How are we to help our brother? *(and he us) (from Pope Benedict XVI): vatican.va/holy_father/be…t-2012_en.html

(start second paragraph)

That being said - one gives also the “benefit of the doubt” and as the Catechism notes:

2478 To avoid rash judgment, everyone should be careful to interpret insofar as possible his neighbor’s thoughts, words, and deeds in a favorable way:

Every good Christian ought to be more ready to give a favorable interpretation to another’s statement than to condemn it. But if he cannot do so, let him ask how the other understands it. And if the latter understands it badly, let the former correct him with love. If that does not suffice, let the Christian try all suitable ways to bring the other to a correct interpretation so that he may be saved.280

scborromeo.org/ccc/p3s2c2a8.htm#IV

(I give that as a general aspect for us always to follow.)

Giving the benefit of the doubt though does not mean that one turns a blind eye or ignores what has been done or said.

And that does not mean though that one cannot or ought not judge in terms of your choices that being around the person is not the way to go etc. Done of course with love.

And yes pray and sacrifice *(as Our Lady of Fatima asked–for sinners)

But then I can ask, but who are you to judge correctly? Do you really have the knowledge or “authority” to even make that call?

Based on your thinking we would not be able to fight for the unborn because…well we just can not judge. Of course, we are to judge but not condemn, to speak out but not to whip the person in the final judgment. If we can not get others to agree they we let the law pass judgment but we accuse and bring before the courts of the land.

If our judgment is not valid in the courts we can pressure the lawmakers to pass just laws.

Is the Christian way of morality better the Islam? Shinto and Buddhism? When the foundering fathers looked at all of these and built the nation on Christina principals why because they were the closest to LOVE.

Islam is submission not Love.

You must understand I am somewhat perplexed how this reply immediately made its way to abortion and radical Islamism. I see numerous times on this forums that conversations would jump from one extreme to the other without even thinking about the original reply, but okay, for now I’ll go ahead…

Bringing up abortion so quickly isn’t nice. You know that is not what was meant and totally ridiculous in this sense. I have seen so many times (for reasons I am still unsure about) how a thread ends up being a discussion on abortion when it was never intended. Let’s end this for now, please, else we are going nowhere. I can just imagine my three very cool Mulsim co-workers looking at me tomorrow when I say “Your religion is submission, NOT love”. Not cool! I can also come up with something to derail you and you will just think I am ridiculous.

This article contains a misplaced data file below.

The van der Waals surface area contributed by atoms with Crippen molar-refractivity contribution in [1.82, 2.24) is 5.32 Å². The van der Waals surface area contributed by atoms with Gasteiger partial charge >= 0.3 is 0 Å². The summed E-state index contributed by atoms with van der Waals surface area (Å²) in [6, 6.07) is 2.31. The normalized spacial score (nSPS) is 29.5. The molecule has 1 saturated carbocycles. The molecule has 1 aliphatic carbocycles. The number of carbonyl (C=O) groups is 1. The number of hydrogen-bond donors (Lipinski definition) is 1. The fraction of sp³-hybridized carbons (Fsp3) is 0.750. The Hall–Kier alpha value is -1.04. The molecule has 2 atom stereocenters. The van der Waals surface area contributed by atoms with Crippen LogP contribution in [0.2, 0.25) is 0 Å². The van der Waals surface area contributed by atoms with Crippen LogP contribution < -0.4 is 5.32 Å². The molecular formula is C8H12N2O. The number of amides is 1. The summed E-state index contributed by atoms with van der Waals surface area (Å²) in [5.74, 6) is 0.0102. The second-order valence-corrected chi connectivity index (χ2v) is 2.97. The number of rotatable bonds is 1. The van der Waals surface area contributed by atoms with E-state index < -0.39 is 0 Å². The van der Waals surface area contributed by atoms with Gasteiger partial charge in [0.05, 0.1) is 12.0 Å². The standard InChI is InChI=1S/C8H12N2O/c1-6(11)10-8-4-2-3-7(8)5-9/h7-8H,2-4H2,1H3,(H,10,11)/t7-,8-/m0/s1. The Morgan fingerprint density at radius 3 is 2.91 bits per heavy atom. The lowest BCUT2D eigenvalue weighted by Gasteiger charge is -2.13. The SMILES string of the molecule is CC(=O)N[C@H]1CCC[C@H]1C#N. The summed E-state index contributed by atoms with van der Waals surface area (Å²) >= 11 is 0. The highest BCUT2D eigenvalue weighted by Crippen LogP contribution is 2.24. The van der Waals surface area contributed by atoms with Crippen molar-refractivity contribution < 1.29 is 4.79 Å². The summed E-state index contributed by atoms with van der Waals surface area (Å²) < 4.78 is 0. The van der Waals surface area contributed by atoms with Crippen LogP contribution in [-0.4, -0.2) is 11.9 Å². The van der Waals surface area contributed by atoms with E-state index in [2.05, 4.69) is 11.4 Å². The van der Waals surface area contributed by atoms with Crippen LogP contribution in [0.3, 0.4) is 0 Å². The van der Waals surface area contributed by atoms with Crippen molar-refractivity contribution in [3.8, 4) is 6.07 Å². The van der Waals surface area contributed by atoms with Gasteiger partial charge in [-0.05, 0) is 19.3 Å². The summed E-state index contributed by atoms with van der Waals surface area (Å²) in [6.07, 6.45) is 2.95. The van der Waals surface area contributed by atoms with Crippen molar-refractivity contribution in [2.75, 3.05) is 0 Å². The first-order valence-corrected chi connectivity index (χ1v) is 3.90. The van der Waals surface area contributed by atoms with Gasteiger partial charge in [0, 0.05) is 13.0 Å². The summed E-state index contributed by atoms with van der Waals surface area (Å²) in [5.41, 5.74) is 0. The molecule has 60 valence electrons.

To the second part, do you honestly feel even a fraction of people, being Catholic or Protestant, really know the difference between Judge and Condemn? I am not saying I always do, hence my original response. And as I stated, maybe you/anyone think they have it all figured out, well that’s good, I just realise I don’t!

And not to burst your bubble and also not my “Founding Fathers” but maybe have a clearer look into “their” religious beliefs and even democratic thoughts. It seems it will be interesting to you.

Regards

Like I said, “some of us may think we have it all figured out, and that is our right”

I prefer to thank God firstly that I am Christian (every chance I get), my “Intellectual Judgment” in this regard would be secondary. But you know pretty well that kind of judgment was never the intent of this thread. Just a way of derailing me.

This post has a delicious irony–it sounds like you’re objecting to folks thinking that they have it figured out…while, inadvertently, and amusingly, declaring that you have figured it all out. :smiley:

Not sure why you’re reserving for yourself what you object to in others?

Actually, I’m not quite sure exactly what your definition of “judgement” is.

Are you saying that you made the right judgement to say yes to Christ? And that you’re comfortable with your ability to discern that this was the correct path to choose?

If so, I agree with you. :thumbsup:

However, the Muslim would use your own paradigm and throw it back at you and say: “But who are you to judge correctly?”

My understanding is that we can judge actions, but we cannot judge the state of someone’s soul…

I see you follow an interesting methodology of sidetracking a reply and then try to turn it over on to the other person.

Let us backtrack to the original reply from me. And I will really try to spell it out as clearly as I can.

Just because you say or think you are right, does not make you right. You seem old enough that you should understand this. In most of your posts you speak with such “authority” and it is apparent in these ones as well. I am not saying you can’t, go ahead and do that, that is your right. But thinking with all your correct certainty you may have, that does not automatically make you right. You could be, that’s not totally impossible. Hence my question (the original one) when you come up to someone with all the authority you presume to have and say he/she is wrong, they can ask “well who are you again?”. Or maybe approach it a bit differently like your Catechism states in 2478. Point is, think a bit and do introspection before you go an a judging rampage. If more people don’t presume to know everything, maybe a few of the worlds problems can already be solved.

Or again as I said “maybe you have it all figured out” and you are a person who can just judge correctly? Personally as a human, I just realise I am a normal human being with all my shortcomings.

If you feel like you want to reply, keep on topic, I would appreciate that greatly :slight_smile: